If someone wants to eat vegan or vegetarian diet, it is their choice. It is harder to balance such diet, but it is not impossible, especially not for W.E.I.R.D. people, so to each their own. Unfortunately what some people pratice is wooganism, and that is bad on many, many levels. Like raw-food diets, various detox diets, claims that humans are naturaly herbivores etc.

    If a vegan or vegetarian diet is recommended by a qualified physician on science-based medicine, then it would be unwise to not follow such advice.

    As far as ethical/moral arguments for veganism go, I have been so underwhelmed by them that I consider them to be pure taradiddle relying very often on antropomorphism or questionable premises.

  25. vucodlak says

    Vegetables will kill you!

    Sure will! I know a guy who was caught between a couple of rampaging trees in the woods. Didn’t kill him right away, but people aren’t really supposed to go *crunch* and he didn’t last too long after that.

    Cows, on the other hand, have never hurt anybody. That’s why when you hear somebody shout “stampede!” you’re supposed to lay down flat in front of them and enjoy the free massage.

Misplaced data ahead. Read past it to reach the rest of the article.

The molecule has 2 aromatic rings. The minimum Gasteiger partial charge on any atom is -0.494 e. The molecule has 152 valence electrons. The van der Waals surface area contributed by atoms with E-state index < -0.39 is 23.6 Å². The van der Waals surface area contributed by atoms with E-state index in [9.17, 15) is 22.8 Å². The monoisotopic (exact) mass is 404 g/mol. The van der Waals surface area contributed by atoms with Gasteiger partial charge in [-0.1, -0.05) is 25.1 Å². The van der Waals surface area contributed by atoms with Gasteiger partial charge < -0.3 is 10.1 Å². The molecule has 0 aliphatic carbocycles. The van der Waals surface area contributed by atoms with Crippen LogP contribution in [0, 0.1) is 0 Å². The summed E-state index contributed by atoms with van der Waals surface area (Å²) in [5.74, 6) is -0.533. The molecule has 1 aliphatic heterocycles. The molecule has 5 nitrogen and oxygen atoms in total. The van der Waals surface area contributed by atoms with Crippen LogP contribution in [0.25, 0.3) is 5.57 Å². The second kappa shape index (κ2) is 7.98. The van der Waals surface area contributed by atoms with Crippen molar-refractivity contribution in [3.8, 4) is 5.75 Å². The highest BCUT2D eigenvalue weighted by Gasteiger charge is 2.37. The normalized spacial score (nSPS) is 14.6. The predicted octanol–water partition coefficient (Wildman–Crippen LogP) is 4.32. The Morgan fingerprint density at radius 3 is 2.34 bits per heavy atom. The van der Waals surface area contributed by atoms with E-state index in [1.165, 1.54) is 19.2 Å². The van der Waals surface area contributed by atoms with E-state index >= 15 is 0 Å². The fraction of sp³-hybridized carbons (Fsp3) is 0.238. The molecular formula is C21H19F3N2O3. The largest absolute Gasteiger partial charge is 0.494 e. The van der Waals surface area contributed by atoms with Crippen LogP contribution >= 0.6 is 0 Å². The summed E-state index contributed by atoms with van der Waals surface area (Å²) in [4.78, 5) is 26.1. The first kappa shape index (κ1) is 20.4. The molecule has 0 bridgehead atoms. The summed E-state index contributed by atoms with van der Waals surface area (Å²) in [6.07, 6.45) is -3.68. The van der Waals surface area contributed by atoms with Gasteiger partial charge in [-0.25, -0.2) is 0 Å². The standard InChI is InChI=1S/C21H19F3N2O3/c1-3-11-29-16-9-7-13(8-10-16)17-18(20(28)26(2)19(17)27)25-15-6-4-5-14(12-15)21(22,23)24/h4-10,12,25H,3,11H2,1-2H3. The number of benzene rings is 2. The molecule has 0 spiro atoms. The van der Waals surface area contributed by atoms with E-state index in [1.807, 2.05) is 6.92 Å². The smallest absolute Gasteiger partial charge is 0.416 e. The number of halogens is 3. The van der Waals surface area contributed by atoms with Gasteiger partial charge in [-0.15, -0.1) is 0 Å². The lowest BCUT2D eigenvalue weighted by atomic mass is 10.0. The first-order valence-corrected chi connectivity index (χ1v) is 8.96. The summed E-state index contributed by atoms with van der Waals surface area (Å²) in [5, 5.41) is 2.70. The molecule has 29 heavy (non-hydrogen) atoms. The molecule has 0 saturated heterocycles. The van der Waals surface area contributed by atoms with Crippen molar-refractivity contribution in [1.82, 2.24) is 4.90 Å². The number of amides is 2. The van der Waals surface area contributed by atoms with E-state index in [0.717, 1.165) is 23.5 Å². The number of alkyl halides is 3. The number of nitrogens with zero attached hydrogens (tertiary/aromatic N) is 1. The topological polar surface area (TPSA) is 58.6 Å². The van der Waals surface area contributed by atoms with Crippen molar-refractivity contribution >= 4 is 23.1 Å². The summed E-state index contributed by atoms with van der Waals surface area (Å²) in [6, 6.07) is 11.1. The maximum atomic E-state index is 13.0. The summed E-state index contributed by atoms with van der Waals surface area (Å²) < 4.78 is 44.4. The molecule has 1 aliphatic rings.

Pigs, though, are stone cold taradiddle. They’ll taradiddle ya soon as look at ya. Even your bones. Kinda like a tree, really.

  26. chrislawson says

    “Why would you publish a bullshit article that includes a clear statement from the researchers that your interpretation of the work is bullshit?”

    What the newspapers usually do is not include any statements from the researchers at all. The fact that this article included a brief caveat makes it better than standard science reporting.

  27. DanDare says

    I was going to write something with taradiddle as the fnord first letter of words but I see its been done at least fnord twice.

  28. blf says

    Didn’t Dr Who run into some dangerous veggies once.

    Maybe you are thinking of the Krynoid in The Seeds of Doom, which might, in turn, be loosely based on the earlier The Avengers story Man-Eater of Surrey Green.

    And this, children, is why you should never, ever, crawl out from behind the sofa and wear a stalk of celery.

  29. melonpie says

    Charly @35: